A: No. The law enacting the ban provided that it would expire 10 years from the date of enactment, which was September 13, 1994. Therefore, effective 12:01 a.m. on September 13, 2004, the provisions of the law will cease to apply.

Q. What was the Large Capacity Ammunition Feeding Device (LCAFD) ban?

A: The LCAFD ban was enacted along with the SAW ban on September 13, 1994. The ban made it unlawful to transfer or possess LCAFDs. The law generally defined a LCAFD as a magazine, belt, drum, feed strip, or similar device manufactured after September 13, 1994 that has the capacity of, or can be readily restored or converted to accept, more than 10 rounds of ammunition. The ban was codified at 18 U.S.C.
§ 922(w). As with SAWs, there are certain exceptions to the ban, such as possession by law enforcement.

Q: Was the LCAFD ban permanent?

A: No. The LCAFD ban was enacted by the same law as the SAW ban. Therefore, like the SAW ban, it expires 10 years from the date of enactment. Therefore, effective 12:01 a.m. on September 13, 2004, the provisions of the law will cease to apply.

Q: What provisions of the Gun Control Act (GCA) besides the bans contained in sections 922(v) and (w) are no longer effective?

The definition provision for “semiautomatic assault weapon”, codified at 18 U.S.C. § 921(a)(30).


The penalty provision for violating 922(v), codified at 18 U.S.C. § 924(a)(1)(B).


The penalty provision for violating 922(v) during the commission of a crime of violence or drug trafficking offense, codified at 18 U.S.C. § 924(c)(1)(B);


The requirement that SAWs and LCAFDs manufactured after September 13, 1994, be marked with a date of manufacture next to the serial number, codified in 18 U.S.C. § 923(i). (ATF regulations (27 C.F.R. § 478.92(a)(2)) implement section 923(i) and require, effective July 5, 1995, SAWs and LCAFDs manufactured after September 13, 1994 to be marked “Restricted law enforcement/government use only” or, for weapons manufactured for export, “For export only”. These requirements also are no longer in effect.)
Q: Does expiration of the ban affect records maintained by licensed manufacturers, importers and dealers?

A. Yes. Federal firearms licensees are no longer required to collect special records regarding the sale or transfer of SAWs and LCAFDs for law enforcement or government sales. However, existing records on SAWs and LCAFDs must still be maintained for a period of 5 years. Moreover, records of importation and manufacture must be maintained permanently and licensees must maintain all other acquisition and disposition records for 20 years.

Q: Are SAWs and LCAFDs marked “Restricted law enforcement/government use only” or “For export only” legal to sell to civilians in the United States?

A: Yes. SAWs and LCAFDs are no longer prohibited. Therefore firearms with the restrictive markings are legal to transfer to civilians in the United States and it will be legal for non-prohibited civilians to possess them. All civilians may possess LCAFDs.

Q: Does the expiration of the SAW ban and the LCAFD ban affect importation?

A: LCAFDs are no longer prohibited from importation but they are still subject to the provisions of the Arms Export Control Act. An approved Form 6 import permit is still required. Non-sporting firearms are still prohibited from importation under sections 922(l) and 925(d)(3) of the GCA. Because the vast majority of SAWs are nonsporting, they generally cannot be imported.

If an importer has an approved Form 6 import permit for LCAFDs with a restriction stamp on it related to the ban, the importer may import LCAFDs using the permit and disregard the restriction stamp. Importers may apply for a new permit if they prefer. If an importer has an approved Form 6 import permit for SAWs with a restriction stamp on it related to the ban, the importer should comply with the restriction because the firearms most likely are nonsporting.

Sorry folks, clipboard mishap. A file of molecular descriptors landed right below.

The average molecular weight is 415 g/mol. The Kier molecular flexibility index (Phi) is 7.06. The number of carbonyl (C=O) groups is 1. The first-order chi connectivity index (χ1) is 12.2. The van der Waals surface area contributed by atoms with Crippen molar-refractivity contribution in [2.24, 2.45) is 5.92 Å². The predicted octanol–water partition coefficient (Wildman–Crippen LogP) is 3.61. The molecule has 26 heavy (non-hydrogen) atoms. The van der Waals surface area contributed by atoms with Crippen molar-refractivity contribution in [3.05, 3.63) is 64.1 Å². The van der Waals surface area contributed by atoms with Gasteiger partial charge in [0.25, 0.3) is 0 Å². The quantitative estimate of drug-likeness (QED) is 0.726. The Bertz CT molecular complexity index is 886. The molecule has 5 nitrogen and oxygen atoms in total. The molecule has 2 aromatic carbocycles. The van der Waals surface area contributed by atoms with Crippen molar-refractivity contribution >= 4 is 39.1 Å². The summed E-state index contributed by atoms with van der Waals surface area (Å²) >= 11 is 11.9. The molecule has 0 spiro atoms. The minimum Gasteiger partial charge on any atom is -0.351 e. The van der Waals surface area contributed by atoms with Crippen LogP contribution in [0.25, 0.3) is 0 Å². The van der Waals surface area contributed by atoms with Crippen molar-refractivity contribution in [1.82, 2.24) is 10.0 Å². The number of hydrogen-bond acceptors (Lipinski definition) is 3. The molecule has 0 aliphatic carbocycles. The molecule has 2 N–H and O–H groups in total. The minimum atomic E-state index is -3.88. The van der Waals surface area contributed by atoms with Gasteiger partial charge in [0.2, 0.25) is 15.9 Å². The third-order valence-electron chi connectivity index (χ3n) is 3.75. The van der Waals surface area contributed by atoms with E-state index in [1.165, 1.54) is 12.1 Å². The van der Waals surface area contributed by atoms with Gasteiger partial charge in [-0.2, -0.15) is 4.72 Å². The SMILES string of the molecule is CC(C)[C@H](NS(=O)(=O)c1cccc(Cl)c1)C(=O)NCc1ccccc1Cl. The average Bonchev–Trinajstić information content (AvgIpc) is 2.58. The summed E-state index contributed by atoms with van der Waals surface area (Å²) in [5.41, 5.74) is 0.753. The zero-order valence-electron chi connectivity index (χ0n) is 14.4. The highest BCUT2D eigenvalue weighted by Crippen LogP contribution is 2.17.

Temporary importation of SAWs and LCAFDs is now lawful under the provisions of Title 27, CFR, section 478.115(d) because firearms that are temporarily imported are not required to meet sporting purpose requirements.

Q: Does the expiration of the SAW ban change laws regarding assembly of nonsporting shotguns and semiautomatic rifles from imported parts?

A: No. The provisions of section 922(r) of the GCA and the regulations in 27 CFR 478.39 regarding assembly of non-sporting shotguns and semiautomatic rifles from imported parts still apply.

Q. Does the expiration of the SAW ban affect firearms under the National Firearms Act?

A: All provisions of the National Firearms Act (NFA) relating to registration and transfer of machineguns, short barreled rifles, weapons made from rifles, short barreled shotguns, weapons made from shotguns, any other weapons as defined in 26 USC section 5845(e), silencers, and destructive devices still apply. However, it is now lawful to possess NFA firearms that are also semiautomatic assault weapons, as long as all provisions of the NFA are satisfied.

USAS-12 and Striker12/Streetsweeper shotguns are still classified as destructive devices under ATF Rulings 94-1 and 94-2 and must be possessed and transferred in accordance with the NFA.

Q: Can tribal law enforcement entities now possess SAWs and LCAFDs?

A: Yes.

Q: Does the expiration of the ban affect State law?

A: Expiration of the federal law will not change any provisions of State law or local ordinances. Questions concerning State assault weapons restrictions should be referred to State and local authorities.

Q: Whom should I call if I have a question?

A: Your local ATF office.





Link Posted: 9/13/2004 7:49:20 AM EST
Hey!

Yahoooo...
Link Posted: 9/13/2004 7:54:11 AM EST
That makes me feel all warm and fuzzy inside. Especially the part about marked items (LEO, Govt only)
Link Posted: 9/13/2004 8:16:04 AM EST

Temporary importation of SAWs and LCAFDs is now lawful under the provisions of Title 27, CFR, section 478.115(d) because firearms that are temporarily imported are not required to meet sporting purpose requirements.



What the heck does this mean?
Link Posted: 9/13/2004 8:24:26 AM EST
Hey!

I dunno? How do you "temporarily import" something? Bring it into the country then send it back in a couple weeks?
Link Posted: 9/13/2004 10:08:25 AM EST

Originally Posted By ARMLT15:
Hey!

I dunno? How do you "temporarily import" something? Bring it into the country then send it back in a couple weeks?



Well, there's that or there is importing something non-sporting for long enough to alter it so its no longer considered "imported" by replacing parts with US parts. If that is now legal, we may actually see the Uzis and AKs that the Brady gang are so terrified about.
Link Posted: 9/13/2004 2:04:52 PM EST
I think "temporarily imported" would be like if somebody from another country comes here for a few weeks to attend a class at Gunsite or Thunder Ranch and brings their boom sticks with them.